By Briana Linney —
Cultural Center to be razed
Interim President Greg Postel told the SGA Senate the Cultural Center is so dilapidated it needs to be replaced. He addressed rumors it could be relocated at the Feb. 13 meeting.
“The Cultural Center is in a building that basically should be condemned,” Postel said.
Postel brought in engineers to inspect it for renovations. The engineers recommended building a new structure because it is is beyond repair.
U of L Spokesperson John Karman said nothing is imminent at this time and plans are being developed to raze the building.
“After the building is razed at some time in the future, the plans call for establishing temporary offices in Strickler Hall,” Karman said.
Karman said plans call for a new Cultural Center to be built on the site of the old one. He reiterated no timetable has been established yet.
Postel says tuition could increase
Postel said after recent budget cuts, students could be in for a possible three percent tuition increase in the coming year.
He said although state appropriations are declining, the university’s desire to increase quality has not.
“We are winning in terms of keeping the student’s tuition down,” Postel said. “But we are losing the war in terms of our ability to grow.”
Postel said he wishes to insulate students from budgetary problems as much as possible.
State could kick in for maintenance
Postel also said he’s hoping the state can help chip away at the $600 million in deferred maintenance across campus. A program in Governor Matt Bevin’s proposed 2018-19 budget could potentially finance those renovations.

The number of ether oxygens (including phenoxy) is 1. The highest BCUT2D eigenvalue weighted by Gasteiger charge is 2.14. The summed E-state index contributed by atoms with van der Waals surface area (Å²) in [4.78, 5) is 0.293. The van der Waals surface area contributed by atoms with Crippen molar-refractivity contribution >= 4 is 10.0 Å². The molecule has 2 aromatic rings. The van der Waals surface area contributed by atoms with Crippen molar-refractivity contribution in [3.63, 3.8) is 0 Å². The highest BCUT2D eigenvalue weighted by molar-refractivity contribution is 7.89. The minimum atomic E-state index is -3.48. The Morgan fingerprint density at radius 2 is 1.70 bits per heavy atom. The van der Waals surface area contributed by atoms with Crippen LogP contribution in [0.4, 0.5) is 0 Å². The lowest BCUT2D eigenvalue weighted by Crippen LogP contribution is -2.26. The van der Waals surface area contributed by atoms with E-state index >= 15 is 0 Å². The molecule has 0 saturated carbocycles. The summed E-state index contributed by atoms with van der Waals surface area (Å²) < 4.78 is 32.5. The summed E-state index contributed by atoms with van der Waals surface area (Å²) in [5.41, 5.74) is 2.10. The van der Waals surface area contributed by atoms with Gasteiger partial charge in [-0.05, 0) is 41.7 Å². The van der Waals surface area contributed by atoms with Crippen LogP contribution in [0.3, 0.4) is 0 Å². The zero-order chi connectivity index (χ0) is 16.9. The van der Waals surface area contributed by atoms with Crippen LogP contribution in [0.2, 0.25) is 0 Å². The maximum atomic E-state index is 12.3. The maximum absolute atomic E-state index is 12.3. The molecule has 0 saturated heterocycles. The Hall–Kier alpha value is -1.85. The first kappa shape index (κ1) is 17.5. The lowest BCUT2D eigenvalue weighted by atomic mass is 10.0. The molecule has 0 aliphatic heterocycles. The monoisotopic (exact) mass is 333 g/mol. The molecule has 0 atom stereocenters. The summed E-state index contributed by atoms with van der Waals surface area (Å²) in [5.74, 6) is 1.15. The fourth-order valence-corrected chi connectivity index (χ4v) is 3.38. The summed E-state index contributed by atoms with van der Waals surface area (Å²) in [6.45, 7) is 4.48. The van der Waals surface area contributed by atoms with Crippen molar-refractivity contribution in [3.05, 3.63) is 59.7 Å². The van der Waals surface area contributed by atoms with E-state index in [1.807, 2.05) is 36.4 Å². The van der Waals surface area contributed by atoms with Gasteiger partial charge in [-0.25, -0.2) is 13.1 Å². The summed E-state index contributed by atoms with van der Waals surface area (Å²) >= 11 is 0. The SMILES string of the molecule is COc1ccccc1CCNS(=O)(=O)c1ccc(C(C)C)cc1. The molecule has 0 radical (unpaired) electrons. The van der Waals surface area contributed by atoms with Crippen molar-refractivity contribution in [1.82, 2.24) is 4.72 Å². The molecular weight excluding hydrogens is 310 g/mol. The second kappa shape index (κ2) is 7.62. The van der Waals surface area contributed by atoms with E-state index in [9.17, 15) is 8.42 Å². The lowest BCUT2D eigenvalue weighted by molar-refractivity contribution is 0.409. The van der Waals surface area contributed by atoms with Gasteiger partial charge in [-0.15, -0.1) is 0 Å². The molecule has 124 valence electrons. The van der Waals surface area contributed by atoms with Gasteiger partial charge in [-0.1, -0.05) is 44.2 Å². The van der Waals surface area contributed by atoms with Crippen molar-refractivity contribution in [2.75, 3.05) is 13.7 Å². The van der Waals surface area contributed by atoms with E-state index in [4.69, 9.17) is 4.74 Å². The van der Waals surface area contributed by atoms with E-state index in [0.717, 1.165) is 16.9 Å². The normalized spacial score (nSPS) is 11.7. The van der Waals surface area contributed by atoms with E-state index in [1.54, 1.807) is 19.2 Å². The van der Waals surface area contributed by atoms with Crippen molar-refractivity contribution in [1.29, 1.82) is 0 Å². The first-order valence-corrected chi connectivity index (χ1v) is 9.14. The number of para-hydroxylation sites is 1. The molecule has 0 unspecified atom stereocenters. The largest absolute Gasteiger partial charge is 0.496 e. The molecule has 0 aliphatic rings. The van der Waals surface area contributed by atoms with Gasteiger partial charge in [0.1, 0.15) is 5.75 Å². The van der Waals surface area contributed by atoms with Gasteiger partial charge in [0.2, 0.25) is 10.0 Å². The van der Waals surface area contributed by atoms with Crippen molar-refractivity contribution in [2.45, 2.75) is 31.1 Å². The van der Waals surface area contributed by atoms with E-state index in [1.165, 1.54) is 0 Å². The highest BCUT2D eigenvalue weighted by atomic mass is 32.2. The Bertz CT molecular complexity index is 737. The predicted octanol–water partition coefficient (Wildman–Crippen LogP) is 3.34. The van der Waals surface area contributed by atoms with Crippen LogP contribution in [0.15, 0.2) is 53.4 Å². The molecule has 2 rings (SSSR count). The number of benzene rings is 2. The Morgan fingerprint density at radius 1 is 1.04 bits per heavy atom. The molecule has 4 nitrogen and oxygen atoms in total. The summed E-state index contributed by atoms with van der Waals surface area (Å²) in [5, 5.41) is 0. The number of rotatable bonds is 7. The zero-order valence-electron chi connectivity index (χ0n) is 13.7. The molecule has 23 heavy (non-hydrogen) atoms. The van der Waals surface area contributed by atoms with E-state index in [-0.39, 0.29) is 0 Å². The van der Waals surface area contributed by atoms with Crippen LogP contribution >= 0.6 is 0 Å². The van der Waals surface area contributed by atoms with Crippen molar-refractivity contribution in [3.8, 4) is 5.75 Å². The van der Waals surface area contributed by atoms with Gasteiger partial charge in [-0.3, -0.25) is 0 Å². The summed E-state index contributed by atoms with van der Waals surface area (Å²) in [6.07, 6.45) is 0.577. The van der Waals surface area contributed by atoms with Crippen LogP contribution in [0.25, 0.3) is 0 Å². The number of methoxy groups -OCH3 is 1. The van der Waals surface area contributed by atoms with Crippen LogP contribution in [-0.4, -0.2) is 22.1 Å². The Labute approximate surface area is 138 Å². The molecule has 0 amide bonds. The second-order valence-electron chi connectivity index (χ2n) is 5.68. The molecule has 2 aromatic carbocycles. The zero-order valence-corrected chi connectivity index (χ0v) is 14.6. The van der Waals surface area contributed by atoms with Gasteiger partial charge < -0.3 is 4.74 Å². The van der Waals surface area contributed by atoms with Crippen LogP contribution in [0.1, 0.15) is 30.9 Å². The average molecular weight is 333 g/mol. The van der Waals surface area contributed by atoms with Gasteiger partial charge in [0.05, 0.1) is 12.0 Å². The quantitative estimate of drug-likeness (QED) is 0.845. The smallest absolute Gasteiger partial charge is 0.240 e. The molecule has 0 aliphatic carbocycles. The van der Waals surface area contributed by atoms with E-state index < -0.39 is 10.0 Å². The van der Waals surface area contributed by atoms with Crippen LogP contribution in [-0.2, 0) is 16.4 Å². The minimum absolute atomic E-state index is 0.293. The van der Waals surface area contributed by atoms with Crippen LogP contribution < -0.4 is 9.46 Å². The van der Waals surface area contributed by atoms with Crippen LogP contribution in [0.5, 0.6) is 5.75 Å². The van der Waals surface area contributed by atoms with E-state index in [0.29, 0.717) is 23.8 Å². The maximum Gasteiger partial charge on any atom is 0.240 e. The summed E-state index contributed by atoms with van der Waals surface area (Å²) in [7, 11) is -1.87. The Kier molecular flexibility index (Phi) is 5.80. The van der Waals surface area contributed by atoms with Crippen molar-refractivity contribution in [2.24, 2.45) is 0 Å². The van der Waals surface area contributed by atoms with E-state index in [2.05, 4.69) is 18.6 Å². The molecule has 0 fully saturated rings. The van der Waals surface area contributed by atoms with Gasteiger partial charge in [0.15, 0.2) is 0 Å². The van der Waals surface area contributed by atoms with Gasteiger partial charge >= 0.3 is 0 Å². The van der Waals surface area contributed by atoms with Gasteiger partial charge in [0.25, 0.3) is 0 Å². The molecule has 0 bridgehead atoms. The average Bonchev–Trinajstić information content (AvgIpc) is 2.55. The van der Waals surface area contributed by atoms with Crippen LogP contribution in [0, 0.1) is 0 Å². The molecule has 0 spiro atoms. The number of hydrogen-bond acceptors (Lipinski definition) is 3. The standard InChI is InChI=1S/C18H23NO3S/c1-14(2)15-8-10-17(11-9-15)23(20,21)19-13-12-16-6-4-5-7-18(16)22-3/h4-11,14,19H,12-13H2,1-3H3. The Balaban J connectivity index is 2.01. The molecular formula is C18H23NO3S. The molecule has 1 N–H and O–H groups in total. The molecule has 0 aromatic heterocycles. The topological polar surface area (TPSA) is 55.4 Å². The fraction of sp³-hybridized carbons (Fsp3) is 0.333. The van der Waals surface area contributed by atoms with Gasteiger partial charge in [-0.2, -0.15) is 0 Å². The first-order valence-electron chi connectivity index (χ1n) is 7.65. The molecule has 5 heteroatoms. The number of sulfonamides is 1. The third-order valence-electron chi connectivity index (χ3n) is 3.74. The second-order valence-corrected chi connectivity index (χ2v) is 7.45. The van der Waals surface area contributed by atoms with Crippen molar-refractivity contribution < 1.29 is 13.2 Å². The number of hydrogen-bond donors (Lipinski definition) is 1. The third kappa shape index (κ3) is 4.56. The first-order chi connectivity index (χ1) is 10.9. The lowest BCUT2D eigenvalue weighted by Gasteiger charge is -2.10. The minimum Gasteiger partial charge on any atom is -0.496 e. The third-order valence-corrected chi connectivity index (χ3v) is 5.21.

Over the next two years, the state could provide an additional $50 million if U of L spends or raises $63 million for that purpose.
But Postel said renovations to heating systems and sewer pipes are not appealing to donors, presenting a challenge to raising money. Still, he is optimistic the university can raise the $63 million.
U of L budget still a work in progress
“We are in the midst of a really challenging process putting together a budget for the University of Louisville, and it’s a hard project because we have a lot of moving parts within the university,” Postel said.
The general funds budget consists of $132 million in annual state funds and student tuition dollars.
The non-general funds are income from clinical practice of medicine, extramural funding and contracts with outside entities like University Hospital.
Postel said U of L is a $3 billion-a-year organization. Of that $3 billion, $1.3 million is the actual U of L budget.
In 1998, the state put in place a house bill that mandated U of L work to become a premier metropolitan research university.
With that, lawmakers asked for enhanced research programs, clinical missions and education missions, in turn promising to increase state funding. That happened for the first 10 years and the university thrived.
Since 2008 support from the state began dropping. The proposed funding in 2018 is right back to where it was 20 years ago when the mandate became effective.
Note: It was initially reported that Postel promised not to raise tuition. University Spokesperson John Karman said Postel did not make this promise. We regret the error.
File Photo / The Louisville Cardinal